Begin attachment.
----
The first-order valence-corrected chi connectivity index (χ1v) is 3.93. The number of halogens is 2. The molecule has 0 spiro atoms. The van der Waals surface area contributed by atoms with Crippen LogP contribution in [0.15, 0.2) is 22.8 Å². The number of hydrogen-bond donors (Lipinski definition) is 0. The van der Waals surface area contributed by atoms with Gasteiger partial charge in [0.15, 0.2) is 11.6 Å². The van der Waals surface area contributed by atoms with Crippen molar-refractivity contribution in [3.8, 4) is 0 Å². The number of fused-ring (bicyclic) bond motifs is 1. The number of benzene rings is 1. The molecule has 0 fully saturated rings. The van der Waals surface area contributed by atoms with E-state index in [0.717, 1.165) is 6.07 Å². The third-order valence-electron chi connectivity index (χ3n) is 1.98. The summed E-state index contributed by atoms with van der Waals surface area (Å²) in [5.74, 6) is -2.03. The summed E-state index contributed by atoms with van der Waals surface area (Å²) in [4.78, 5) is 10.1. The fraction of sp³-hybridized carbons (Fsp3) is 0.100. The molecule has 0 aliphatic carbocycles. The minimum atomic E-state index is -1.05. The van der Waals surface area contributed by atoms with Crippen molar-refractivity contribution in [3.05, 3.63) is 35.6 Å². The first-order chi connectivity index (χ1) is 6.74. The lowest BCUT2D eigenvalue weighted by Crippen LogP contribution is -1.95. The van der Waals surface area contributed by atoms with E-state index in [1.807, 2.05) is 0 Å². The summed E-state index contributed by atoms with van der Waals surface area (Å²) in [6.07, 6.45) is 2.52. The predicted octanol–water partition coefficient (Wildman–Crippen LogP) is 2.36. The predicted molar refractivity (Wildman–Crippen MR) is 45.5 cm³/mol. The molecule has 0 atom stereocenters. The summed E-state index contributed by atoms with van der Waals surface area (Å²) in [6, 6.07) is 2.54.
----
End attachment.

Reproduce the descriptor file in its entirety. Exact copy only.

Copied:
The first-order valence-corrected chi connectivity index (χ1v) is 3.93. The number of halogens is 2. The molecule has 0 spiro atoms. The van der Waals surface area contributed by atoms with Crippen LogP contribution in [0.15, 0.2) is 22.8 Å². The number of hydrogen-bond donors (Lipinski definition) is 0. The van der Waals surface area contributed by atoms with Gasteiger partial charge in [0.15, 0.2) is 11.6 Å². The van der Waals surface area contributed by atoms with Crippen molar-refractivity contribution in [3.8, 4) is 0 Å². The number of fused-ring (bicyclic) bond motifs is 1. The number of benzene rings is 1. The molecule has 0 fully saturated rings. The van der Waals surface area contributed by atoms with E-state index in [0.717, 1.165) is 6.07 Å². The third-order valence-electron chi connectivity index (χ3n) is 1.98. The summed E-state index contributed by atoms with van der Waals surface area (Å²) in [5.74, 6) is -2.03. The summed E-state index contributed by atoms with van der Waals surface area (Å²) in [4.78, 5) is 10.1. The fraction of sp³-hybridized carbons (Fsp3) is 0.100. The molecule has 0 aliphatic carbocycles. The minimum atomic E-state index is -1.05. The van der Waals surface area contributed by atoms with Crippen molar-refractivity contribution in [3.05, 3.63) is 35.6 Å². The first-order chi connectivity index (χ1) is 6.74. The lowest BCUT2D eigenvalue weighted by Crippen LogP contribution is -1.95. The van der Waals surface area contributed by atoms with E-state index in [1.807, 2.05) is 0 Å². The summed E-state index contributed by atoms with van der Waals surface area (Å²) in [6.07, 6.45) is 2.52. The predicted octanol–water partition coefficient (Wildman–Crippen LogP) is 2.36. The predicted molar refractivity (Wildman–Crippen MR) is 45.5 cm³/mol. The molecule has 0 atom stereocenters. The summed E-state index contributed by atoms with van der Waals surface area (Å²) in [6, 6.07) is 2.54.